LITTLE ROCK, Ark. (KTHV) -- They're our children, grandchildren, nieces and nephews. And more than 13,000 of them are diagnosed with a disease terrible for anyone to endure, let alone a young one.
September is Childhood Cancer Awareness Month and THV's Lauren Scott introduces us to a resilient 2-year-old beating the odds.
When you think of two year olds you think of teething, potty training, and walking, but the so-called terrible twos take on a whole new meaning for Raymond Kyle. He accomplished those mile stones all while fighting one of the toughest diseases out there: cancer.
Raymond Kyle is in a lot of ways just your average two year old. He likes to play ball, and games. But, something you don't typically see following two year old boys is a trail of cords.
You see, in Raymond's two years he's been through more than some people have been through in a lifetime. He has neuroblastoma, a cancer of the nervous system that forms and grows in the bones. Raymond's mother Jessica Kyle says, "When he was first diagnosed it was through all his bones and the majority of his body."
Jessica's been watching her son battle cancer since December. She says, "At the end of November he just kind of quit walking, it was like he just decided I'm going to quit walking today and I'm going to scream for mom which is not like him."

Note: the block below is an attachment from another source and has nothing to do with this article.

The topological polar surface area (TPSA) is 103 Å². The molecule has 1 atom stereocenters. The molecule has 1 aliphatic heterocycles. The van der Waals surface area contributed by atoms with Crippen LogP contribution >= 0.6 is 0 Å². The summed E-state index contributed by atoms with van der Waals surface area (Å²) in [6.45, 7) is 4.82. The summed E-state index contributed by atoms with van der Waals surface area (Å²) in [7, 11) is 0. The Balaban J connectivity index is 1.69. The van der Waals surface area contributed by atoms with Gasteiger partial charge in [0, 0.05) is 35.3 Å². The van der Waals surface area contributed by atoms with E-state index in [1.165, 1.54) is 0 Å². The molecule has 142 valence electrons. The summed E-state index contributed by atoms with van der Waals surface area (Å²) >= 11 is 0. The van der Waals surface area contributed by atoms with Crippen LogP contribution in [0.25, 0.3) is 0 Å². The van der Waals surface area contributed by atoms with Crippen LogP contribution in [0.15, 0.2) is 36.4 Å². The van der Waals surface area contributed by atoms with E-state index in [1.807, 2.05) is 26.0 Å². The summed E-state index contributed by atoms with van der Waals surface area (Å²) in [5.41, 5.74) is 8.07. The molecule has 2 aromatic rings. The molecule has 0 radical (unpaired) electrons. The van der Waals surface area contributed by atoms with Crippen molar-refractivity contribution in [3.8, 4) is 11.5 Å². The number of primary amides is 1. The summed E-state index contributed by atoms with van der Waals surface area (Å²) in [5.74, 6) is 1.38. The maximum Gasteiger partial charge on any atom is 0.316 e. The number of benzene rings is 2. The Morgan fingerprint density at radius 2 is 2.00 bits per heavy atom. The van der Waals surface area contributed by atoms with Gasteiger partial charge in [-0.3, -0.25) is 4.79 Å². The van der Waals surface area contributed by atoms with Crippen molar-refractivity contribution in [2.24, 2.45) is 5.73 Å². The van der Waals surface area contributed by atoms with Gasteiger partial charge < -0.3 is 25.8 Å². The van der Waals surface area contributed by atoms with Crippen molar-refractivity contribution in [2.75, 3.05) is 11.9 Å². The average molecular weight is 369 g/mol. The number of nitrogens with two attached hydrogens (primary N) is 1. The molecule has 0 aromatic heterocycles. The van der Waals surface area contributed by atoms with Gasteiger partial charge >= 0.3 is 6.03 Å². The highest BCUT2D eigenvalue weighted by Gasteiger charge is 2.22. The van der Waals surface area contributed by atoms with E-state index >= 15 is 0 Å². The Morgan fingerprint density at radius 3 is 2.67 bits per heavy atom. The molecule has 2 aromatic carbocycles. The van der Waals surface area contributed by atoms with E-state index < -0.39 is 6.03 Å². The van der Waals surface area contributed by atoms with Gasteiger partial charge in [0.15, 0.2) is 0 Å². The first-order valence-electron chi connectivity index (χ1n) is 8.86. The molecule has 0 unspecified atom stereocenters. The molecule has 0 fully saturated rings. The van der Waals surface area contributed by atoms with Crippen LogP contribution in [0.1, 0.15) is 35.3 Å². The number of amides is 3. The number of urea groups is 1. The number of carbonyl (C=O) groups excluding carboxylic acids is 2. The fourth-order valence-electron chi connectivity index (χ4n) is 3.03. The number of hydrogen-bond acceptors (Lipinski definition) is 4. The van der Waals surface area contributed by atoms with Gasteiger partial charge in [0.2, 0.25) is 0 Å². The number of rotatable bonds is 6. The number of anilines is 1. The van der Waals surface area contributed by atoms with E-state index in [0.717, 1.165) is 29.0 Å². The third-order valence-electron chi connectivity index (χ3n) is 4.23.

Jessica could tell his legs were hurting him. She says, "The look of pain that crossed his face just broke my heart."
And that look of pain was the beginning of nearly a year of doctors visits, emergency room trips and hospital stays. Jessica says, "It's scary, our first introduction of doing medical stuff with him was flushing his lines and hooking him up to medicine pumps."
But Jessica says all along, Raymond kept her spirits up by being his loveable self.
And now this story is on its way to a happy ending. After nearly a year of shaky ground, comes a future that only hope can bring. Jessica says, "He has less than two percent of cancer in his bones so they can't say he doesn't have it for 100 percent but less than two percent, that's amazing."
Raymond is now in the maintenance stage and is taking medication. He is set to go home to Fort Smith Saturday just in time for his third birthday on the 23rd.